The U.S. Department of Health and Human Services (HHS) has officially recommended moving cannabis from Schedule I to Schedule III… Read More
The U.S. Department of Health and Human Services (HHS) has officially recommended moving cannabis from Schedule I to Schedule III under the federal Controlled Substances Act (CSA), Bloomberg reports.
The recommendation comes nearly a year after President Joe Biden (D) tasked his Secretary of Health and Human Services and U.S. Attorney General with reviewing cannabis’ Schedule I status. As part of that process, HHS coordinated with the Food and Drug Administration (FDA) for a scientific review of the plant and its legal status. While historic, the HHS recommendation is non-binding and the federal Drug Enforcement Administration (DEA) will have the final say.
It was not immediately clear when rescheduling — if the DEA were to follow the recommendation — may take place but the process would likely take several months at minimum.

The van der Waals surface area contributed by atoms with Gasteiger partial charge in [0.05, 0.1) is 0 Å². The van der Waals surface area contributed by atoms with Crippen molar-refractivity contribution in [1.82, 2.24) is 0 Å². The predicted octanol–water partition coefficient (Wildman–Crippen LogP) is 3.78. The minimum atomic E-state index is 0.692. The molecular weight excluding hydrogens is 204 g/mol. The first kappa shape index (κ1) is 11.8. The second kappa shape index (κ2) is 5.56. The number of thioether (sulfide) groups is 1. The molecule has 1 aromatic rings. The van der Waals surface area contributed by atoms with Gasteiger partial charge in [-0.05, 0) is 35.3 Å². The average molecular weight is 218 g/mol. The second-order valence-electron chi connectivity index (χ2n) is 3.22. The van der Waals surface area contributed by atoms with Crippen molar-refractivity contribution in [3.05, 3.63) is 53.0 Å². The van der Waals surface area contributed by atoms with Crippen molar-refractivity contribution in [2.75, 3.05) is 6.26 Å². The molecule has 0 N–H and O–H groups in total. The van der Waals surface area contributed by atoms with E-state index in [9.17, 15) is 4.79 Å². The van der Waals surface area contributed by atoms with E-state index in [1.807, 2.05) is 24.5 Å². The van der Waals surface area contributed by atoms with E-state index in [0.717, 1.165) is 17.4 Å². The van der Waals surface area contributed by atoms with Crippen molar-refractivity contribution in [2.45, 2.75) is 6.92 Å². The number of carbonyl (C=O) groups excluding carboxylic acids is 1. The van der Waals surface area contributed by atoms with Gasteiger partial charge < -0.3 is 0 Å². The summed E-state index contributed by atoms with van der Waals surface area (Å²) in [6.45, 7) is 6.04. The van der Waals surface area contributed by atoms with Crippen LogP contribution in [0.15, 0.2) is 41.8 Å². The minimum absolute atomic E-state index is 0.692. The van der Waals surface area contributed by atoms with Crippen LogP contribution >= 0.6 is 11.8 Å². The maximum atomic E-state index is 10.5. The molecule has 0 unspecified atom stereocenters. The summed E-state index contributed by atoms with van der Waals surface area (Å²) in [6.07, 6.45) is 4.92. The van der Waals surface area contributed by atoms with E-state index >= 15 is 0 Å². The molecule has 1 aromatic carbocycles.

A DEA spokesperson confirmed to Marijuana Moment that the agency had received the recommendation from HHS this week:
“We can confirm DEA received a letter from the Department of Health and Human Services providing its findings and recommendation on marijuana scheduling, pursuant to President Biden’s request for a review. As part of this process, HHS conducted a scientific and medical evaluation for consideration by DEA. DEA has the final authority to schedule or reschedule a drug under the Controlled Substances Act. DEA will now initiate its review.” — DEA spokesperson, via Marijuana Moment
If rescheduled per the recommendation, cannabis would remain federally illegal but would be significantly easier to access for medicinal and pharmaceutical research purposes. Additionally, the shift to Schedule III would allow for tax break opportunities that are not currently available in state-legal cannabis industries.
Under the CSA, Schedule I substances are categorized as drugs with high levels of abuse potential and no medical value. Schedule III substances, meanwhile, are considered to have “moderate to low potential for physical and psychological dependence” and are currently allowed for medical use in the U.S.